DIY Bristle Worm Trap - How To

cromag27 - ig = @octoaquatics. view my sig
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Sep 7, 2013
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DIY Bristle Worm Trap - How To

Chances are, if you are reading this article, you already know what a Bristle Worm is and why you may need to "trap" it. But in case you are not quite sure ....
Bristle worms are free-living segmented worms with an elongated body that has a pair of "appendages" as well as tufts of bristles (hence the name) on each segment of its body.


Above photo courtesy of bobbychullo

These critters can vary A LOT in terms of size and color. They can usually be found living on or in the aquarium substrate and live rock. They like to move around at night, so go looking after dark with a flashlight ....
They might also show themselves when the tank is being fed.
This guys can be a problem for reef keepers, and can cause headaches when they get particularly large. (And they can grow quickly!) They feed on all sorts of things ...

For those who have one of these hungry guys and who want to get them out of your tank, Cromag08 has come up with what he calls a "Super Easy DIY Bristle Worm Trap"

Here's what you need in terms of Materials:
- small plastic beverage bottle (rigid is better)
- box cutter/razor blade
- scissors
- straws

(remaining photos courtesy of Cromag08)

Step One:
Wash out the bottle really well and take off any packaging material.

Step Two:
Use the razor blade to cut three "X"s evenly spaced along one side of the bottle.

Step Three:
Use your scissors to cut out holes. You want the holes so that your straws will fit snug.




Step Four:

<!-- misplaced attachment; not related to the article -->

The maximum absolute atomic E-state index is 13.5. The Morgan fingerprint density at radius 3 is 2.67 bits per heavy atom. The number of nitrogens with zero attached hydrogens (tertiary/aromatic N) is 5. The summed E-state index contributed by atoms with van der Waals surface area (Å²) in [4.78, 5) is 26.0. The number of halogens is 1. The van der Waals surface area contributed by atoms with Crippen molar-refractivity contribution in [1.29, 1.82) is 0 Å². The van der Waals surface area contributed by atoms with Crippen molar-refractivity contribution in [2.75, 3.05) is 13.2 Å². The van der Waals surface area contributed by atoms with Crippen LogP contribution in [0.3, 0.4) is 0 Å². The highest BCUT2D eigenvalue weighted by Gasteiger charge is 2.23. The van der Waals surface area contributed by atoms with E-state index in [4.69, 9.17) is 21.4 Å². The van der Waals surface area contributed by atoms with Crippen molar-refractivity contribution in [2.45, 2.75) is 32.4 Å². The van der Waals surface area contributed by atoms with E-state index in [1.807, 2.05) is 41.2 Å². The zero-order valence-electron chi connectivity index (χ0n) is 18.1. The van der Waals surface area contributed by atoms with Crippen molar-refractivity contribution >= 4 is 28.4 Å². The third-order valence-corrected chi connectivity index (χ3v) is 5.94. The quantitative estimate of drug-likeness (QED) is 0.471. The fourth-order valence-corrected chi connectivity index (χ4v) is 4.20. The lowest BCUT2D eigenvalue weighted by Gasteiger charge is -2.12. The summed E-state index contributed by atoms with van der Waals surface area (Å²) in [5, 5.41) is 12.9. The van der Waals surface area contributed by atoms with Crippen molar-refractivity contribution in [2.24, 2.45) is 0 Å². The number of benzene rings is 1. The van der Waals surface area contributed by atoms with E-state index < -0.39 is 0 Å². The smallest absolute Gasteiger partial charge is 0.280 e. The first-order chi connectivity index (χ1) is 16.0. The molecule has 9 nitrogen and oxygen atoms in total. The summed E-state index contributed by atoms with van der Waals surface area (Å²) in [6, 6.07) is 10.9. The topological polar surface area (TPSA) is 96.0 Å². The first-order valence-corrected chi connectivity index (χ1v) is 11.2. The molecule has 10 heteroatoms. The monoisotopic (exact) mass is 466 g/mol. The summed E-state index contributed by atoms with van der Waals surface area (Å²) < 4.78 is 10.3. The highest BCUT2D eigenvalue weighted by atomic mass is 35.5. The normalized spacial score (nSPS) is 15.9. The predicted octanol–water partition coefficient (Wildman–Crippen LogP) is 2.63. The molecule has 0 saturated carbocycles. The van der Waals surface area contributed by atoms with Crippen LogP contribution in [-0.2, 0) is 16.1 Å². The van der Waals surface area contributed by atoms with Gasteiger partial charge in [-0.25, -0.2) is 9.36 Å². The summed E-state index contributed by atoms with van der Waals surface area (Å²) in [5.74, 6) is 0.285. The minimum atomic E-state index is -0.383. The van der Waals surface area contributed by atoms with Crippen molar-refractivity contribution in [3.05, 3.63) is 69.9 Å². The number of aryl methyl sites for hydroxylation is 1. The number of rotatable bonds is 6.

Now cut three holes in the opposite side. These new holes should not be exactly straight across from the first row of holes, but rather a little closer. the final photo will show why this is.

Step Five:
Cut the straws and insert them into the holes.


Note: You want all of the straws to touch the sand, that is why the second row of holes need to be offset a little and not straight across from the first row.

Step Six:
Put some meaty food inside, place the trap in your tank with the lid on and make sure the straws are near the sand. Leave it in your tank overnight.

Step Seven:
The next morning, check your trap and marvel at the glorious beauty of the bristle worm!
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Aquarium Specialty - dry goods & marine livestock
Lazys Coral House


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Sep 8, 2015
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I tried this once awhile back. Problem I was having was room for the trap. Seems 8-16oz bottles don't fit well in small nanos. I tried a 6oz bottle that I eventually was able to wedge into the tank but trapping anything was failure. I think it failed because the smaller the space, smaller the bottle and therefore smaller the tubes sticking out. I believe my cleaner shrimp was able to remove the bait from within the short tubes.

Amy Dawson

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Aug 11, 2016
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That's awesome. Thank you! I literally just found 5 in my tank today. I had absolutely no idea what they were but they all crawled out of a piece of rock. I'll post pics of my trap too. Thanks again

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